“My life has been hard at times but I am grateful to God for everything.”
Those were the words Emerenziana Lucia Favaro Ballan lived by.
Her daughter Maria and granddaughter Kara have been trying hard to embody that gratitude in recent weeks, but it has been tough. Emerenziana, known by many as Lucy, contracted Covid-19 and died on 31 July at the Glendale aged care home, without her family by her side.
“It’s gut-wrenching … I didn’t know anyone that had a more giving heart,” Kara said. “When she loved you, she loved you. The fact that she became just part of a statistic, I can’t really accept it.
“She was so important to so many people.”
Kara is 41 now but she still remembers clearly the sleepovers she would have at her Nonna’s house.
“I just remember when I used to lie next to her and go to sleep as a child,” Kara said. “I would say ‘I love you, Nonna,’ and she would say back to me ‘I love-a-you, me too’.
“That’s what I’m remembering at night at the moment. It makes me cry.”
A decade before her death Lucy sat down with a family friend and compiled the history of her life, starting with her childhood in the small town of Castelfranco Veneto in northern Italy.
“We lived with two of my father’s brothers and their families. So, there were three families living together in a large farmhouse – a total of 36 people, which included 15 boys and nine girls,” she wrote.
“Although poor, we were a very happy, close and well-knit group. We were always singing.”
Born in 1923, Lucy had vivid and painful memories of Mussolini and Hitler’s grip on the country during the second world war.
“The war had caused so much death and suffering and Italy was not spared,” she said. “Soldiers would march into homes and demand that we cook for them. Women were asked to give up their gold so that it could be put towards the country’s war effort, and there were many executions, both unjust and cruel.
“Most Italians would have been unhappy with Italy’s role in world politics at that time but we really had no say.”
She met Ernesto Ballan at a church festival as a young woman and, towards the end of the war, they were married. Over the next 14 years, they had five children – Maria, Costantino, Mario, Gabriella and Luigino.
“After the war ended, there were scarcities of all kinds and no jobs,” Lucy wrote. “The extended family was very sad to hear we were leaving but that was Ernesto’s decision and I, as his wife, went along with it. He wanted to give his children a better future.”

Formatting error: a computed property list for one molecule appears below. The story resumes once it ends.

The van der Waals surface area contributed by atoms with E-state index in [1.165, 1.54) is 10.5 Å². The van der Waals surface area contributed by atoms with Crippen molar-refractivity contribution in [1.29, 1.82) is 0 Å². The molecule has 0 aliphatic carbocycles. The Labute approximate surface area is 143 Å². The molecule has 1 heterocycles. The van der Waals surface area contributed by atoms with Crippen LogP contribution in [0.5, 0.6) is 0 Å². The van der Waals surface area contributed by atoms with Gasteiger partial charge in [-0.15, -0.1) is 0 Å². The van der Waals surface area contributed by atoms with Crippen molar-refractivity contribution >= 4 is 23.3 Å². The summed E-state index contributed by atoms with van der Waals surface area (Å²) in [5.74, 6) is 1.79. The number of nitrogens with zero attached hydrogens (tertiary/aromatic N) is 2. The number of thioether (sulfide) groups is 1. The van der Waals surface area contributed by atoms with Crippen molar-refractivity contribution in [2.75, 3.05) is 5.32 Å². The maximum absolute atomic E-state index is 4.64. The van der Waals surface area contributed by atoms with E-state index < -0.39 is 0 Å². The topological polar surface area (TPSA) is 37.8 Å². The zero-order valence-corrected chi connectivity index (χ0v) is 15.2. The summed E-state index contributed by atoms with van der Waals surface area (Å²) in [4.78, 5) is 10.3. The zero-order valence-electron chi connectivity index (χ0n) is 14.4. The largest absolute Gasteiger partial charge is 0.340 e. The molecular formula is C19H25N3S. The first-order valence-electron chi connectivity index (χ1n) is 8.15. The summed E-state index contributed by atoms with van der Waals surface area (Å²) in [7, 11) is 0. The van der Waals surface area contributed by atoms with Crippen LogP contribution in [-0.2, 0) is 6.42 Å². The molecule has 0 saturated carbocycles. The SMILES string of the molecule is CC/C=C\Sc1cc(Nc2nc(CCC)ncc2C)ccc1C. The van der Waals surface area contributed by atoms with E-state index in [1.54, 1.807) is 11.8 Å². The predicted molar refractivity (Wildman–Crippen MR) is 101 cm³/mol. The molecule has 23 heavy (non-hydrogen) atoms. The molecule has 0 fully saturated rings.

When they arrived in Australia the pair started working on farms in Werribee. With no one to watch baby Luigino, Lucy brought him into the fields with her in a wooden crate.
“It was very, very hard work for a woman, even for the men. No one worked as hard as my mother,” says Maria, Lucy’s oldest daughter, now in her 70s. “She never gave up, she just kept going. She was a good person.”
Lucy carried this strength with her whole life, Kara says, even in her final days.
“In the last 10 years she has been at death’s door so many times but she just kept fighting,” she says. “Who at 97 years of age fights Covid-19 for two weeks? Our Nonna.”
Ernesto passed away in 1985 but in her old age Lucy’s family bloomed, with five children, 16 grandchildren and finally 26 great-grandchildren. She expected all of them to check-in and stay in touch.
“One year, I was staying with Nonna the night before her birthday,” Kara says. “To my surprise, I saw that she kept a handwritten list of every Ballan family member who called her on each birthday. There would be a big tick or gaping blank space next to your name depending on whether or not you had called her.”
Every Sunday, Lucy would invite the whole family over for lunch.
“It was funny, it was Australian and Italian. The table would be set under the Hills Hoist and the gumtree and it would be spread with all these Italian dishes, Nonna’s specialties.”
Lucy was stoic and generous, but Kara says those closest to her knew her best mischievous nature.
“Nonna’s cheeky habit of having a cigarette was the world’s worst secret,” Kara says. “She used to hide the pack under a doily underneath a picture of Jesus.
“When she came back from a cigarette after dinner, I would give her a cheeky smile and she would go ‘shhh shhh, don’t tell anyone’.”
In July the coronavirus ripped through the Glendale aged care home, infecting at least 83 people, including Lucy who had lived there for the past 10 years.
Kara and Maria say they are not angry at the home for the outbreak. They are not really even angry at the virus. They are just sad she was alone.
“To not be there, at the end you want to be holding their hand, saying thank you and telling them that you will meet them again,” Maria says. “That was the hardest part for me.”
But still, there were small comforts.
“One girl rang me at one stage and she said, ‘Does your mum like music?’ I said my loved music, she adores classical music’,” Maria says. “I thought that must mean she is close to the end but they played the music for her and I said ‘thank you so much’.”
Now the family have been left to grieve and learn to live without their matriarch.
“She was so humble and everyone just wanted to be around her,” Kara says. “She made every grandchild feel special and loved us all individually and deeply. She was always present in such a tangible way.
“Her constant loving presence really shaped me as a person. She was my best friend”.
Source: The Guardian